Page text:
Life Auto Toyota HiLux drivers to wait months for engine fault fix

Toyota HiLux drivers to wait months for engine fault fix

toyota hilux
The Toyota HiLux is marketed as a vehicle that can handle rugged terrain.
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Toyota has no plans “at this stage” to recall its top-selling HiLux utility to fix an engine fault that can cut the power and disable safety features.

Instead it says owners will have to wait at least another 12 months for a redesign of the faulty air inlet in the 2.8-litre turbo-diesel engine that powers the HiLux, which is Australia’s No.1-selling vehicle, and the popular Prado and Fortuner SUVs.

By then more than 200,000 examples of these off-road-oriented 4x4s will be on Australian roads, all of them susceptible to the fault which is triggered by driving in extremely dusty conditions.

Toyota Australia’s sales and marketing chief Sean Hanley confirmed to The New Daily an investigation into the fault is currently being conducted by the company and its Japanese parent.

“You can be 1000 per cent sure we are looking at every detail, every safety aspect,” Mr Hanley said.

“If we think there is any risk we would initiate a recall.

“We are going though that process and at this stage we have no plan for a recall.”

sean hanley
Toyota’s Sean Hanley reassured drivers the likelihood of the fault occurring was “very low”.

As reported by The New Daily last month, the design fault allows micro-sized dust particles to leak past the air filter and contaminate the readings of what’s called the mass air flow sensor (or MAF), which determines the engine’s correct fuel-air ratio. The engine then goes into limp mode, turns off stability and traction control, and instructs the driver to go to a Toyota dealer for a fix.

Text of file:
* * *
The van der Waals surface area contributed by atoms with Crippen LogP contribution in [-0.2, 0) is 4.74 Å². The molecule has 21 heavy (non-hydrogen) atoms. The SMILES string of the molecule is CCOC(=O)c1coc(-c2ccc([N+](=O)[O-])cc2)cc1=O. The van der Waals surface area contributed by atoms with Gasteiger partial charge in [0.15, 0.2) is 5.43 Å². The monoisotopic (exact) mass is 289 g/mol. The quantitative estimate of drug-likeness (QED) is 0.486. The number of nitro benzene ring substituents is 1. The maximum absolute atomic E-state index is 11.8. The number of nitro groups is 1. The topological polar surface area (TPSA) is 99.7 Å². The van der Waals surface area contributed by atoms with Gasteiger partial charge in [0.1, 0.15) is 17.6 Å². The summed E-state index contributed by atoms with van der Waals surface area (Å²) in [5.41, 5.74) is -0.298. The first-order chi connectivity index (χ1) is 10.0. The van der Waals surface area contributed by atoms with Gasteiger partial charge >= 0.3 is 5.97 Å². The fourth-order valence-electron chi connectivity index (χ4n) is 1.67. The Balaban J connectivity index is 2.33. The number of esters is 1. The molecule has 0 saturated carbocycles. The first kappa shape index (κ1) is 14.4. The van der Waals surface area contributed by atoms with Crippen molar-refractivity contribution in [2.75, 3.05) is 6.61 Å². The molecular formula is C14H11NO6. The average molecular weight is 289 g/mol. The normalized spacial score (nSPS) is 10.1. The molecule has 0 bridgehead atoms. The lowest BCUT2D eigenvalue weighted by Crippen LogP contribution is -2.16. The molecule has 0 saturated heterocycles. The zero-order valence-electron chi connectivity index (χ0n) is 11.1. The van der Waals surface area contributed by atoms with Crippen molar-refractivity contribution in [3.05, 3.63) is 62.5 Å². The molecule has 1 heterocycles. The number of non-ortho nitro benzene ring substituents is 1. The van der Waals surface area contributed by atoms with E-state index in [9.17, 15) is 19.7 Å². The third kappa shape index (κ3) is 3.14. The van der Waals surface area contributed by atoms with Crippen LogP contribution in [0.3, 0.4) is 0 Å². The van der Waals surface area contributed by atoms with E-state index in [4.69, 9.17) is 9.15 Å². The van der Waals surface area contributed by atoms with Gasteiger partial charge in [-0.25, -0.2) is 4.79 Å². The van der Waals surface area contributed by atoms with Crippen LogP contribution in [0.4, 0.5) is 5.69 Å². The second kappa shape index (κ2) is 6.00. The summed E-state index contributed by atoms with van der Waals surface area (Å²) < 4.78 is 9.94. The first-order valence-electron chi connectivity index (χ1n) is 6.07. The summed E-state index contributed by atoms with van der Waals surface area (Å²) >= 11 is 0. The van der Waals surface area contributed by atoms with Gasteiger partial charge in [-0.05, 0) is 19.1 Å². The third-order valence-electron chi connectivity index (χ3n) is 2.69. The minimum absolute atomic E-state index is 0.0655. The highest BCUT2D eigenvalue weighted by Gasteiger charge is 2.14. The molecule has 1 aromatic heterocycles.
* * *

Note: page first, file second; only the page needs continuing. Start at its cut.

While Toyota Australia, which advertises the HiLux as ‘unbreakable’, issued service bulletins about the fault to dealers as far back as March 2017, it is only publicly acknowledging it now because a $64,000 HiLux Rugged X press vehicle went into ‘limp mode’ four times during an automotive website test.

Mr Hanley confirmed that Toyota had been able to replicate the issue in its own testing, but argued the fact limp home mode enabled the vehicle to be driven eliminated the need for a recall.

Toyota also claims less than 0.2 per cent of vehicles sold in Australia fitted with this engine – or about 340 examples – have so far reported the problem, most of those in mining fleets.

“It’s a condition we are aware of in certain driving conditions,” Mr Hanley said.

“The car goes into limp mode, which in my understanding still allows you to travel at up to 100km/h, so it’s designed to do that.

“When you have a look at the rate of incidence, it’s very low actually.

“We also now do have in place procedures to advise customers who are going into what we call extreme conditions on how to deal with this matter and how to reduce the incidence even further.”

Essentially, the current fix is to have the MAF sensor cleaned using compressed air and to have the air filter serviced every 5000km, or twice as often as usually recommended. If the vehicle is using an air snorkel, Toyota recommends its mouth is turned backwards in dusty conditions.

But the fundamental solution is a redesign of the air inlet system to stop it leaking. That project is under way at Toyota in Japan and has yet to be scheduled for introduction.

Toyota annually updates the HiLux around this time of year, which means August 2019 is the earliest a fix could be in place. A spokesman confirmed that was the best possible timing. A retro-fit could be offered to owners who requested the new part, the spokesman added.

The New Daily contacted the Australian Competition and Consumer Commission (ACCC) and the Department of Infrastructure, Regional Development and Cities about the issue. Both confirmed they were not investigating it.

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